Here is where having a personable demeanor and having made good impressions on staff will serve you well. You should be aware that it can take quite a long time for a reference to be provided, especially if it is being provided by somebody with a great many commitments, so it is important to get the ball rolling on this swiftly.

What about a Personal Statement?

You will need to provide a personal statement with your application and ultimately it has the same requirements as for other applicants. Some people do choose to include information about why they want to make the switch here although this will often be asked by admissions staff and passed on to the relevant person(s) separately.

This is your chance to show them that you have used your year well and to communicate to them that you are the kind of person they want at their university. Different people employ different strategies here with some people targeting the university specifically if they are only applying to one and talking about why the specifics of that course interest them and some simply relay their interests and motivations and treat it the same as other PSs written for the standard UCAS application. There is no right or wrong answer, but the aim remains constant - to present a case for you being worth an offer.

What will my offer be contingent upon?

Essentially, anything they want it to be contingent upon.

Firstly, it is often - although not always - the case that your A levels must be at least reasonably similar to those of other students on the proposed course and policy on that will vary. Of course, a slight deficiency here can possibly be mitigated by improved attainment, evidenced in this case by the grades you are achieving at university currently.

Secondly, your offer will almost always (I say almost because, although I've never seen this not be the case, It would be inappropriate for me to say it with complete certainty) be contingent on obtaining a certain grade for the stage of study you are currently at. This may range simply from needing to pass the year, to having to achieve X percentage (often a 2:1) or to having to achieve a certain result in specific modules as well as meeting other conditions such as the aforementioned.

The onus will be on you to provide proof that you meet any conditions asked of you before your offer becomes unconditional and this will include providing A level documents (they often accept scans) and proof of your university results. You should be mindful of any deadlines for proving this poof and be proactive in providing it!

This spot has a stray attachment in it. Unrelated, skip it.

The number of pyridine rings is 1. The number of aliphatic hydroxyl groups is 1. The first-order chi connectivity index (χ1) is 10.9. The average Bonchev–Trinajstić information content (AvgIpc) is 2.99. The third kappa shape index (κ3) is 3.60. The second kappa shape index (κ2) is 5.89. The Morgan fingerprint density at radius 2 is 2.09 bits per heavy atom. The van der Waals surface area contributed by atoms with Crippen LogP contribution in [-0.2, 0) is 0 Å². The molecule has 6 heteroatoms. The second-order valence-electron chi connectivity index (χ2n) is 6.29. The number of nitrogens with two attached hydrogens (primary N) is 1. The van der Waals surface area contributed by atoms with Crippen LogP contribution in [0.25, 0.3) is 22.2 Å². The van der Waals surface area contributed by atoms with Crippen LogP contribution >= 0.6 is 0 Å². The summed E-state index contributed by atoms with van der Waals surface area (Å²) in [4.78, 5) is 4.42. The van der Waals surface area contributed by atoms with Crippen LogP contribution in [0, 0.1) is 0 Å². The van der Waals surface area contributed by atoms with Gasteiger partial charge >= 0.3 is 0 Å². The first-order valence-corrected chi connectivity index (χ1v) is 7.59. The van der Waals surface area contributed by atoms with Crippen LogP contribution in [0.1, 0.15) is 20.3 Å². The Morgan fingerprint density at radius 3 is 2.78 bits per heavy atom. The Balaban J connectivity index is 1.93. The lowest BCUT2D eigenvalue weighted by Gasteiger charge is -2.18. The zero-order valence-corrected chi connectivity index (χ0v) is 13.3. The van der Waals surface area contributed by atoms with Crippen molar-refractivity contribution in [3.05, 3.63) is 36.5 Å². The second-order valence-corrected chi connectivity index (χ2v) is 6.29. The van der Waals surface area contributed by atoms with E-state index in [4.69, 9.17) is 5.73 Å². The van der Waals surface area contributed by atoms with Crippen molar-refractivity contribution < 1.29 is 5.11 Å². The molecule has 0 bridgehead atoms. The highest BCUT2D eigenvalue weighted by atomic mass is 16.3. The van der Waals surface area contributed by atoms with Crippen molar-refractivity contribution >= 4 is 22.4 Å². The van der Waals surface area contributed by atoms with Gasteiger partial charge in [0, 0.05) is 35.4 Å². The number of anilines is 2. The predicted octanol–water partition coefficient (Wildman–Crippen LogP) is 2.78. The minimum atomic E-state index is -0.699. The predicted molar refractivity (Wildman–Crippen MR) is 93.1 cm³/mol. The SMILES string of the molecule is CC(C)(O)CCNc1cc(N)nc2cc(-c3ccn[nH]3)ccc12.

Other actions and considerations

Obvious though it may seem, you have to remember to inform student finance about the change of circumstance and, dependent on the specifics, this may involve beginning a new application for finance which, if you are applying late in the day, may mean resubmitting financial information and other documents they require. Of course you should consult them about this but it is definitely something you need to consider.

As well as all of the above it is perfectly possible that you may have a phone conversation with staff at the university you have applied to in which you are asked about the course so you should not enter into the process without having done enough research to be able to provide a cogent, convincing case for why you have made the decision should it be required of you.

Transferring courses within the same university

While this thread is primarily concerned with transferring to a university other than the one you attend, it is common for questions to be asked about this so I thought I should include it. University policy, indeed departmental policy, will vary but generally the following is true. There are two main times you can transfer internally without having to restart the year.

At the beginning of the year

The exact window will vary, as will the availability and ease of the option as some universities offer this as a promulgated matter of course and others simply make provision for it if a student presents a case for it. Generally, your academic attainment prior to university - A Levels etc - will be the determining factor of whether or not the switch is approved but thee may also be a discussion akin to an informal interview with somebody relevant beforehand.

At the end of the year

Most universities (perhaps all) allow this, but you usually have to meet the same module prerequisites with regards to core modules as other students. For example, if you study course X and choose elective module Y which happens to be the only core module for course Z then in most cases you will be allowed to switch. Most common is people switching from joint honors to one of the two constituent subjects alone as they always satisfy the progression prerequisites with regard to module choice.

Practice may vary massively at some universities and it is always better to call or email them and ask in advance of any binding decisions as obviously the advice your university provides is of far more use to you.